The ICC delivered a comprehensive anti-doping program in the year 2021. Beginning with the introduction of the revised 2021 ICC Anti-Doping Code and Whereabouts Rules, and concluding with the delivery of a full testing programme at the ICC Men’s T20WC.
The testing programme for the year 2021 included a total of 417 urine tests carried out across both men’s and women’s teams from 15 different countries. 82% of our testing accounted for no-notice out-of-competition testing and of the matchday testing approximately 90% was based on targeted selections. Blood testing remains a challenge during the pandemic, but we will aim to carry out blood testing wherever safe to do so.
The new whereabouts programme that was rolled out at the start of 2021 has progressed well and the ICC now receives monthly team whereabouts information from the top 12 men’s teams and the top 8 women’s teams. This is double the amount of information we received previously and has been invaluable in facilitating a more effective testing programme.
The ICC Men’s T20 World Cup which spanned across two countries and four cities and included sixteen teams was a challenge on most fronts, given it was the first World Cup Event in Cricket to be hosted during the pandemic. In addition to ensuring an effective doping control programme, we also had to be certain that the doping control team posed no risk to the safety of the tournament and in turn were not put at risk of being infected. Clearidium, the sample collection agency contracted to deliver the doping control programme were able to provide us with Doping Control Officers that could remain inside the managed environment, while the chaperones that were frequently COVID tested wore appropriate PPE when carrying out their doping control duties. The programme on the whole was successfully delivered, providing us with good experience and learnings to organize doping control even more effectively at future events.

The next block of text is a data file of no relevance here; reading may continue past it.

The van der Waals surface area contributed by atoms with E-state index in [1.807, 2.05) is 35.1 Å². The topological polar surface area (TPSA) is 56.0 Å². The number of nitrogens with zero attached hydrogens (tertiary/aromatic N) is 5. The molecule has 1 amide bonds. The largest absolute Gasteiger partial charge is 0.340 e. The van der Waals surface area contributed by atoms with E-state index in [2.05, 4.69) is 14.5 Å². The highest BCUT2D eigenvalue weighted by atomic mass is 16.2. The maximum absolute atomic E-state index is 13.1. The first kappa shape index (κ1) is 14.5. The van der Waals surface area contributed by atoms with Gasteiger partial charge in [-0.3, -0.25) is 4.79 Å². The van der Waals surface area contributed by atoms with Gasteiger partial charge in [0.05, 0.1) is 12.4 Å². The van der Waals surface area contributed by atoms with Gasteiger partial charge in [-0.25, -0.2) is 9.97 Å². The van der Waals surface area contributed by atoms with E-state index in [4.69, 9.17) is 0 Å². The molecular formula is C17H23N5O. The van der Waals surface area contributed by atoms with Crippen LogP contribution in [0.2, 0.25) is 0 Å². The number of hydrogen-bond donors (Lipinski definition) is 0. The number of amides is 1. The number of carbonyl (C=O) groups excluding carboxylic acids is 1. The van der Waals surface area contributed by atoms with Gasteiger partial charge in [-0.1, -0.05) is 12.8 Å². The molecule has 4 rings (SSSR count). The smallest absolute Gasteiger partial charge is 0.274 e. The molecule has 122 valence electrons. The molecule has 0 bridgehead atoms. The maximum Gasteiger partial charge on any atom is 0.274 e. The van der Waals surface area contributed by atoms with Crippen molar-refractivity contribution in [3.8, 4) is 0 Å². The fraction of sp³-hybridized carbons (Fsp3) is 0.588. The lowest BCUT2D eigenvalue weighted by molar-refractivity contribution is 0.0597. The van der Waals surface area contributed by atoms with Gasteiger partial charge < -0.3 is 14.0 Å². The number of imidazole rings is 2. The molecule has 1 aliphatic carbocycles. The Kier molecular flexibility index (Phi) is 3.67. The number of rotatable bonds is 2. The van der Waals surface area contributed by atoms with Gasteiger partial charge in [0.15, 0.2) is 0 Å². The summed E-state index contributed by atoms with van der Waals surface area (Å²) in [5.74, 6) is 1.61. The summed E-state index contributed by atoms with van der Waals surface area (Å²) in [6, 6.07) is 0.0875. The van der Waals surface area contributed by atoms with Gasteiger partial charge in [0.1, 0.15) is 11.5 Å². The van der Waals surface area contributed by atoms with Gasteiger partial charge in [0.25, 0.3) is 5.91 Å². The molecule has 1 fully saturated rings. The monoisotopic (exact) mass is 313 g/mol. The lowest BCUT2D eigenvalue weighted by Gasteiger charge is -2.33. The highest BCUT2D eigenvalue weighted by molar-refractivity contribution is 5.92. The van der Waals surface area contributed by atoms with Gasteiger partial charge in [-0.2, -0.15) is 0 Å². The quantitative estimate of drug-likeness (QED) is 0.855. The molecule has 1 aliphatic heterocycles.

As per the Anti-Doping Administration System (ADAMS), a total of 1069 samples were collected worldwide in Cricket. Testing was delivered by 14 testing authorities including the ICC and spread across 20 countries, covering cricketers with 18 different nationalities. 82% of these tests were conducted on male cricketers with an almost equal number of in-competition and out-of-competition tests. 68% of the testing was conducted in the second half of the year, with quarter 3 being the busiest accounting for 37% of the year’s testing. Only two Adverse Analytical Findings arose from the testing in 2021 and both cases are currently under review.
As we begin the year 2022, Members are encouraged to review their testing plans or their National Anti-Doping Agency’s testing plans for cricket and ensure that no advance notice/targeted out-of-competition testing is prioritised and testing on women where relevant remains a focus. Most importantly please remember that a cricketer’s first anti-doping experience should be education. As always, the ICC is available to assist and guide Members on any anti-doping related matter.